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Oral Treatment for Foot Infections

By: Jo Johnson - Updated: 16 May 2012 | comments*Discuss
 
Treatment Medication Drugs Research Feet

There are many ways of treating infections, some conventionally whilst others are complimentary or based on ancient cultural practices.To treat something orally usually means that a medicine is taken via the mouth and absorbed into the body often through the gastro-intestinal tract.

What Sort of Infections Can Occur to the Feet?

The most common type of foot infection is that of a fungal nature. These fungal infections may include athlete's foot, nail infections or those that cause blistering to the skin.

If you have a wound on the foot from having surgery or from ill-fitting shoes of similar, there is a chance that an infection may develop. This occurs as bacteria develop within the wound, multiplying and affecting the tissues causing pain, oozing and swelling to the wound. If this occurs it is likely that you will need medical attention, often requiring the use of anti-biotic treatments and wound care.

In some instances a variety of foot disorders that are not treated effectively or neglected may cause and infection to develop. Complaints such as bunions, corns and calluses may increase in severity causing the skin to breakdown and an infection to set in.Again these instances usually need professional attention.

What Oral Treatments are Available?

Most people are familiar with the types of anti-fungal preparations seen regularly in the chemists or the supermarket, but when these fail it is possible to receive a prescription for an oral anti-fungicidal treatment from your doctor. These are very effective at treating fungal infections and are frequently used as a second line of treatment for such disorders.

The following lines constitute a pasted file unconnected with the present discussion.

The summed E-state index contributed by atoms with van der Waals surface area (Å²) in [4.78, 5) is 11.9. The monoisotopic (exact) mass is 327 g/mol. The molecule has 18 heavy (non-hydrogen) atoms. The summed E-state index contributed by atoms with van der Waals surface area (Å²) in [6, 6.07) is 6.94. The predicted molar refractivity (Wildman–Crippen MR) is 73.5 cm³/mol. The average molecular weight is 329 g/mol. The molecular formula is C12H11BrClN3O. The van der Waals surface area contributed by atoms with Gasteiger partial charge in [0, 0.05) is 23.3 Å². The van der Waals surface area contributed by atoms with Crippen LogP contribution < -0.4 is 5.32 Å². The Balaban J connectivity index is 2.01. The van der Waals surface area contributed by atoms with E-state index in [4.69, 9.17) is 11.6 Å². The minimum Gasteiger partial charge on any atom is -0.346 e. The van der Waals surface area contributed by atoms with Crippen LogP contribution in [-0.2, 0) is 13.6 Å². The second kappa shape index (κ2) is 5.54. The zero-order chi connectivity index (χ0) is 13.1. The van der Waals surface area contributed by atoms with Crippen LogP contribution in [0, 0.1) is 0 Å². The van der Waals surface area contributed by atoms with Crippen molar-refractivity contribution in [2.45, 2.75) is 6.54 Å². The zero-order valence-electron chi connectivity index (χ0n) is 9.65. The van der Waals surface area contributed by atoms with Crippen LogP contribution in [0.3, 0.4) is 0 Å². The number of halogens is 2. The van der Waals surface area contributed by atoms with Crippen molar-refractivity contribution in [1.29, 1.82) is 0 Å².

Research has proved that though these medications are effective, the costs weighed up against their routine usage over that of powder or spray forms of anti-fungal treatment cannot be justified so they remain being used as a second stage of treatment.

There is a fairly wide selection of oral anti-fungicides which share the common term of being classed as 'azoles' due to this term being found at the end of each of the drugs name.

If a bacterial infection has developed your GP is likely to assess the need for anti-biotic therapy and prescribe as necessary. As with all medications, even if the infection seems to have reduced or even healed entirely, it is vital that the full course is taken as directed in order to ensure that all infected cells have been eliminated even those that cannot be seen or felt.

If the infection has not been cured after the antibiotics have been finished you should return to your GP who may suggest taking a sample from the wound and sending it off for analysis to determine the nature of the infection and therefore determine the most appropriate line of treatment.Along with the medications given to fight the infection, it may also be necessary to take a painkiller to reduce discomfort during the healing period. This may be something like paracetamol or a prescription drug that has been deemed necessary by your doctor. Those with extensive infections with deep wounds are likely to fall into this category.

Who is Most at Risk of Foot Infection?

Those who are most at risk of suffering from a foot infection include those who do not maintain the hygiene and welfare of their feet, those who are diabetic, those who do not protect their feet from trauma and injury and those who continually wear ill-fitting or inappropriate shoes without letting the feet rest and relax frequently.

It is very important to prevent foot infections and this prevention may be actions as simple as regular bathing and drying of the feet, getting your feet measured so you can buy the correct sized footwear or even ensuring your feet are protected from injury.

Infections of the feet may occur for a number of reasons, each necessitating its own form of treatment. Some of these treatments may be received orally whilst others may require a different route of administration.

If you are concerned about your feet and believe that you have symptoms of an infection, please see your GP or a chiropodist for an assessment, diagnosis and appropriate treatment plan.

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